‘I don’t know what happened’: Pro’s shocking tee shot costs him 72nd hole PGA lead

After a wild tee shot, Mito Pereira double bogeyed the 18th hole at Southern Hills on Sunday, denying him his first major title.

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TULSA, Okla. — Mito Pereira stood behind the microphone with his hands on his hips and stared straight ahead at the media members assembled in front of him. Fifteen minutes prior, he held a one-shot lead in the 104th PGA Championship. Now, he was explaining where it all went wrong.

“I wish I could do it again,” he said.

With a one-shot lead after 71 holes, Pereira was one hole from glory. All he needed was par to secure his first major championship, and the first for his native country of Chile. The final obstacle was Southern Hills’ brutal 18th hole, a 500-yard monster that played as the most difficult hole of the week.

Driver in hand, Pereira tried to hit a low bullet down the left side of the baked-out fairway. If he caught the proper spot in the short grass, the canted fairway would carry the ball to a flat spot just short of the creek.

As soon as the ball left the face, Pereira knew it was in trouble. The ball started too far right, and the creek running down the right side of the fairway was well in play.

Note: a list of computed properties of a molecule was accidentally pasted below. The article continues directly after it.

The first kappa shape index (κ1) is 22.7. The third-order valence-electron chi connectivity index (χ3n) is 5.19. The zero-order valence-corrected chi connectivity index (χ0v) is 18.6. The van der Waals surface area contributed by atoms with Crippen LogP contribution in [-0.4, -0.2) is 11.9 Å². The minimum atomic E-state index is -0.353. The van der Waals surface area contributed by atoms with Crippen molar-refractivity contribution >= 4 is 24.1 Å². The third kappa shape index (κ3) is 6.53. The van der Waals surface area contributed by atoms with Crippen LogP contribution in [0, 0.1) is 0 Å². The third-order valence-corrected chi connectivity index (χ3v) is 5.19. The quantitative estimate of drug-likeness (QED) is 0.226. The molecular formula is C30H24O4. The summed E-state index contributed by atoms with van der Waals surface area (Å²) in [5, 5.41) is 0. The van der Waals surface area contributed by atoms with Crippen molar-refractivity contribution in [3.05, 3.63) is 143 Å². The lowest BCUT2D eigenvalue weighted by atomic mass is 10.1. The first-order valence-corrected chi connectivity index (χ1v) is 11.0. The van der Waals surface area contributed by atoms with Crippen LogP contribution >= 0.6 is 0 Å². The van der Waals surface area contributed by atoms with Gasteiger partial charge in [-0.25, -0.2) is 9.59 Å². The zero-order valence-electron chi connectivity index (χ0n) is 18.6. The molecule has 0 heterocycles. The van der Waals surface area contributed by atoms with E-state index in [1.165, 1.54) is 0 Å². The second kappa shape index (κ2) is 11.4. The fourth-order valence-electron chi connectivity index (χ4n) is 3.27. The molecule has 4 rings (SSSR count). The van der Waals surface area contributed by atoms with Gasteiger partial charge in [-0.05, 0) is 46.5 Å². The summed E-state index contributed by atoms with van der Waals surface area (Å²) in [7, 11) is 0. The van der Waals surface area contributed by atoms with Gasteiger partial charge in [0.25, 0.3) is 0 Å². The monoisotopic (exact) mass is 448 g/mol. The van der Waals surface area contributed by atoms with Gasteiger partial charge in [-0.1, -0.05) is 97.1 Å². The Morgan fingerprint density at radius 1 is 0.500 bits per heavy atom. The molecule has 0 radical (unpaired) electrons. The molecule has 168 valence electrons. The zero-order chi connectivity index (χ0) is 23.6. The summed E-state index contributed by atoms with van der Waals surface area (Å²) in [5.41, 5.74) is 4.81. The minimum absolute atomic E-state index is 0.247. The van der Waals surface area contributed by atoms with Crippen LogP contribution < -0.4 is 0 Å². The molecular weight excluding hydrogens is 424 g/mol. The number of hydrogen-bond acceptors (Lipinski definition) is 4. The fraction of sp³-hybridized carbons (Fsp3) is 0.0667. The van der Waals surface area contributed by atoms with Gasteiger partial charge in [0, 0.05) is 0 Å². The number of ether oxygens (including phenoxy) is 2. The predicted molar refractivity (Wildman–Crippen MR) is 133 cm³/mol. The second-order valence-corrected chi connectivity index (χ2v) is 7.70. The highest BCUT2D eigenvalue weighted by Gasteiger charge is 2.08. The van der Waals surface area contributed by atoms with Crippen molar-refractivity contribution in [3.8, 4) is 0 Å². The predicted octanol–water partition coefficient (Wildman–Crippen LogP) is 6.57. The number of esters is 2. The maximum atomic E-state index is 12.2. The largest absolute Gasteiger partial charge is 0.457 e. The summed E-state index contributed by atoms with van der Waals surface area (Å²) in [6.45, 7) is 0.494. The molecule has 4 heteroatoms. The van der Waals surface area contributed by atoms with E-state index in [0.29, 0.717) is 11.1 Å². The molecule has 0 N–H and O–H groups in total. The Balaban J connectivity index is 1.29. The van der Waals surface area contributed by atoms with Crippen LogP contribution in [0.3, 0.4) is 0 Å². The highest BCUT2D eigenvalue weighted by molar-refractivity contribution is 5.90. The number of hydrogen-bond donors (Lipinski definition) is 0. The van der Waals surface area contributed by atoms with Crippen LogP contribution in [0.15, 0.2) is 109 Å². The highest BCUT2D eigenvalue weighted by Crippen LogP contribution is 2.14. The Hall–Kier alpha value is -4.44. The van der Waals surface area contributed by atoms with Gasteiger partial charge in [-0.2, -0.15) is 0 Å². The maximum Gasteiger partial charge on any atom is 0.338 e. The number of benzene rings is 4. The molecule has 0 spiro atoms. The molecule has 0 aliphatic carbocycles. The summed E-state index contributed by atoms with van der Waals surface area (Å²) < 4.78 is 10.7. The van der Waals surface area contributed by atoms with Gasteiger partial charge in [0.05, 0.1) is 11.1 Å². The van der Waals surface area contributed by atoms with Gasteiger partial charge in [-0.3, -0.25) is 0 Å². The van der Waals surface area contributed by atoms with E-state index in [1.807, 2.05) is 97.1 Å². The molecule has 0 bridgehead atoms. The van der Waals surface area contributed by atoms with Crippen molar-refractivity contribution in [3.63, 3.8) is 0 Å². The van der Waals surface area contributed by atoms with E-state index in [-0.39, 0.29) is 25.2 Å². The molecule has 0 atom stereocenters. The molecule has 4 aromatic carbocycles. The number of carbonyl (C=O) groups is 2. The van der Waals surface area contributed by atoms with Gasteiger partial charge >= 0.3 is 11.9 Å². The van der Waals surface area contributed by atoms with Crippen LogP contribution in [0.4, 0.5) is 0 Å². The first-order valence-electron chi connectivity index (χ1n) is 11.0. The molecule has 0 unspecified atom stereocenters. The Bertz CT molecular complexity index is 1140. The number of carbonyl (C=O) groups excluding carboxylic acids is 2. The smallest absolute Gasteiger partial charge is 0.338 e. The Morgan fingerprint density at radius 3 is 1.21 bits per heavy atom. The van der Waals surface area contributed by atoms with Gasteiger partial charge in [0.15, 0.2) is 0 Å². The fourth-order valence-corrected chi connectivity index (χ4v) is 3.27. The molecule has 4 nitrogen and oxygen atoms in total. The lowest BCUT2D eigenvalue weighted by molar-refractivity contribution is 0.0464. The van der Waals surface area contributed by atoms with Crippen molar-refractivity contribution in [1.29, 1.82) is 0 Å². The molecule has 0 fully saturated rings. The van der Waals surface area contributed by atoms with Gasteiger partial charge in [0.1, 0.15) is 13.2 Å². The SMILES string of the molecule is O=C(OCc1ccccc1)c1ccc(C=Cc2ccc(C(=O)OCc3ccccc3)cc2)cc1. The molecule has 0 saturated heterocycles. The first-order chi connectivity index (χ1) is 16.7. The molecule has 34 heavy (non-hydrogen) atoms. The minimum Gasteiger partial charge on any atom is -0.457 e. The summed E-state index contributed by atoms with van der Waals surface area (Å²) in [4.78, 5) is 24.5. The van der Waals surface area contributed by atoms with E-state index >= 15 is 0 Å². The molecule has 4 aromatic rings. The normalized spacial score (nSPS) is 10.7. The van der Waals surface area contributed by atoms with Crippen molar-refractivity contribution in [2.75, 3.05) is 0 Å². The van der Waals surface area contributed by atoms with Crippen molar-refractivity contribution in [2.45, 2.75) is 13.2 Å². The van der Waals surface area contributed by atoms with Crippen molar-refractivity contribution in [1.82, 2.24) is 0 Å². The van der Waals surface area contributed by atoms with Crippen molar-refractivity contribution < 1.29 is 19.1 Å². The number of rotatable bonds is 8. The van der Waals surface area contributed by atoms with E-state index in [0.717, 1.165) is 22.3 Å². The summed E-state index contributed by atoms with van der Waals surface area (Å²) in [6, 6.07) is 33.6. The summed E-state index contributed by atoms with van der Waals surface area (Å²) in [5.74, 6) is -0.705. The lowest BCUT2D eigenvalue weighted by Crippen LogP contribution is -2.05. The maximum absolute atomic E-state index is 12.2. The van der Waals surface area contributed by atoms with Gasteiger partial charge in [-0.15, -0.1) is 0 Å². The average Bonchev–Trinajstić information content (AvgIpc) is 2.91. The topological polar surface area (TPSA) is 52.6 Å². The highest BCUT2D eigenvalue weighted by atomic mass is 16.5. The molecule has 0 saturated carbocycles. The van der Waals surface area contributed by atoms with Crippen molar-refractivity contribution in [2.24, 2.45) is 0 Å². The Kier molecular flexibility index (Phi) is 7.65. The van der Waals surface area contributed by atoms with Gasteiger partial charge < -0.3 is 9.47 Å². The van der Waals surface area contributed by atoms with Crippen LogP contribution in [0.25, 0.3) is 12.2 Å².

“I wasn’t even thinking about the water,” Pereira said. “I just wanted to put it in play, and I guess I aimed too far right.”

The ball ended up directly in the center of the creek. To win his first major in regulation, Pereira needed to get up-and-down from 190 yards out. There was still a chance.

That long-shot hope was short lived. Pereira flew his approach long of the green, and his ensuing chip couldn’t hold the green. After a two-putt from just off the putting surface, Pereira walked to the scoring tent with a finishing, double-bogey 6 on his card.

Pereira’s team behind the green looked shell shocked. His wife, who was mic’d up by a Netflix crew in hopes of capturing the winning emotions, wiped tears from her eyes. She took off the mic and walked alongside her husband up the hill behind the green. There would be no inside-access to the heartbreak millions had just witnessed.

“I don’t know what happened,” Pereira said.

After a few questions, Pereira stepped off the stage. He hung his head in disbelief, and walked back to the locker room.


Zephyr Melton

Golf.com Editor

Zephyr Melton is an assistant editor for GOLF.com where he spends his days blogging, producing and editing. Prior to joining the team at GOLF, he attended the University of Texas followed by stops with the Texas Golf Association, Team USA, the Green Bay Packers and the PGA Tour. He assists on all things instruction and covers amateur and women’s golf. He can be reached at zephyr_melton@golf.com.